The bridge is actually a built-in SockJS socket handler, which effectively extends the server-side Vert.x event bus into client side JavaScript. This creates a distributed event bus which not only spans multiple Vert.x instances on the server side, but includes client side JavaScript running in the browsers. The above-referred client side JavaScript library vertx-eventbus.js provides an API very similar to the server-side Vert.x event-bus API, which allows you to send and publish messages to the event bus and register handlers to receive messages.


There are no external dependencies. So there is no need for a dependency management tool like Maven and we will use the local Vertx installation. We will run our Java sample using runtime “vertx”. As mentioned in the earlier article, no prior pre-compilation is necessary and the Java file will be compiled on the fly and run. No elaborate directory structure is required. Just create a folder “chat” and code a java file in it. The default directory for static content is “webroot”. The “index.html” can be created under it. The client side ”vertx-event-bus.js”referred above  should also be placed in it. The code for is given below:

package chat; //imports classes from Vertx-Core to create  Verticle,EventBus,Vertx objects import io.vertx.core.AbstractVerticle; import io.vertx.core.eventbus.EventBus; import io.vertx.core.Vertx;
/**  Imports classes from Vertx-web to create routes and handlers
import io.vertx.ext.web.Router; import io.vertx.ext.web.handler.StaticHandler; import io.vertx.ext.web.handler.sockjs.BridgeOptions; import io.vertx.ext.web.handler.sockjs.PermittedOptions; import io.vertx.ext.web.handler.sockjs.SockJSHandler;
//imports from java SDK
import java.text.DateFormat; import java.time.Instant; import java.util.Date;


public class Server extends AbstractVerticle {

  //  method to run the app
public static void main(String[] args) { Vertx vertx = Vertx.vertx(); vertx.deployVerticle(new Server()); }

  @Override public void start() throws Exception {

    Router router = Router.router(vertx);

    // Allow events for the specified addresses in/out of the event bus bridge
BridgeOptions opts = new BridgeOptions() .addInboundPermitted(new PermittedOptions().setAddress("to-server")) .addOutboundPermitted(new PermittedOptions().setAddress("to-client"));

    //  the event bus bridge is created and added to the router.
SockJSHandler ebHandler = SockJSHandler.create(vertx).bridge(opts); router.route("/eventbus/*").handler(ebHandler);   //------1)

    //A router for the static content.
router.route().handler(StaticHandler.create()); vertx.createHttpServer().requestHandler(router::accept).listen(8080); //--2)

    EventBus eb = vertx.eventBus();

    // Register to listen for messages coming into the server
eb.consumer("to-server").handler(message -> {   //-------3)
// Create a timestamp string
String timestamp = DateFormat.getDateTimeInstance(DateFormat.SHORT, DateFormat.MEDIUM).format(Date.from(;
// Send the message back out to all clients with the timestamp prepended.
eb.publish("to-client", timestamp + ": " + message.body());  //-----4) })

Our Verticle implements a simple, real-time, multiuser chat. Anyone can connect to the chat application on port 8080 and type messages. The messages will be rebroadcast to all connected users via EventBus-SockJs bridge.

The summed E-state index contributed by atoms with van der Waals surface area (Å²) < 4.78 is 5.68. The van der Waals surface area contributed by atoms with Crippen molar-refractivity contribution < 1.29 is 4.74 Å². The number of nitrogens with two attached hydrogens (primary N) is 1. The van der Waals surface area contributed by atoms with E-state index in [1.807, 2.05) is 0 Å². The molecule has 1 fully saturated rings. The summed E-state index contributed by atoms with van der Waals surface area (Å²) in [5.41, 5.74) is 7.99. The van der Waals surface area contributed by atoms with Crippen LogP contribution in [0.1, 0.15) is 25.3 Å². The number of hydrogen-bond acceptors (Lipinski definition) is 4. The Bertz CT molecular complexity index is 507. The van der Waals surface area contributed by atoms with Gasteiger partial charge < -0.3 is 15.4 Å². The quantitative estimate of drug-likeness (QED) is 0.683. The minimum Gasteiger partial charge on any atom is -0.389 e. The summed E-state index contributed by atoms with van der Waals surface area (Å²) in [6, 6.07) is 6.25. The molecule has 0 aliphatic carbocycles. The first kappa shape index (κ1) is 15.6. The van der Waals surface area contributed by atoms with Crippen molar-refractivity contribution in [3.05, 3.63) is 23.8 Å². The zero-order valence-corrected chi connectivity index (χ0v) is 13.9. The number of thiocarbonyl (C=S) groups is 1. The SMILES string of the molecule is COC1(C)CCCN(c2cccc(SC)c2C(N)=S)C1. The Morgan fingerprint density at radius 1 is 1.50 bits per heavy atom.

Vertx-web provides a Router object. To it we have to add routes and provide handlers so that it can match the incoming request and forward it to the appropriate handler. Here only built-in handlers- StaticHandler and SockjsHandler- are used for requests for static file and for requests from a Sockjs client respectively.

  1. The static method create() creates an instance of SockJS handler. As the bridge() method, bridges the SockJS handler instance to an event-bus instance , the  handler instance is able to handle the traffic for event-bus. But as mentioned above, the client should use “vertx- event-bus” client side library. Event-bus also acts like a fire-wall. Only events from and to certain addresses are allowed in and out of Event-bus.
  2. Recall in WebSocket protocol,  HTTP is used  for initial handshake. The TCP connection used by the client to make a request for protocol upgrade becomes a permanent connection, when the server accepts the request. Thereafter it is used by both the server and the client for “pushing” messages. HTTP server is necessary for establishing the connection. Thereafter the SockJS handler pushes messages from EventBus into SockJS sockets and transports messages from SockJS sockets to specified addresses in Event-bus. The bridge() installs a built-in SockJS socket handler which takes SockJS traffic and bridges it to the event bus, thus allowing you to extend the server-side Vert.x event bus to browsers
  3. The consumer() method in the event-bus is used to register the handler for incoming messages
  4. Publish() method is used to publish the message to all clients. More than one client can register with an address to receive messages from that address- remember “publish-subscribe” and “topic” in messaging systems.

The above code creates a micro-service/self contained chat service in Java. There is no need for any web-container or application server. There is no JEE (Servlet or EJB.) Only Java APIs are used, apart from the classes in the Vertx library. It can be run anywhere if the system has Java and Vertx installed. In an earlier article we saw how to use Maven to build a fat.jar of our app, which can be run even without any local Vertx installation.

View file: The code for the html file to access the above service is given below: 


<html> <head> <title>Distributed Chat Service</title> <meta charset="UTF-8"> <meta name="viewport" content="width=device-width, initial-scale=1.0">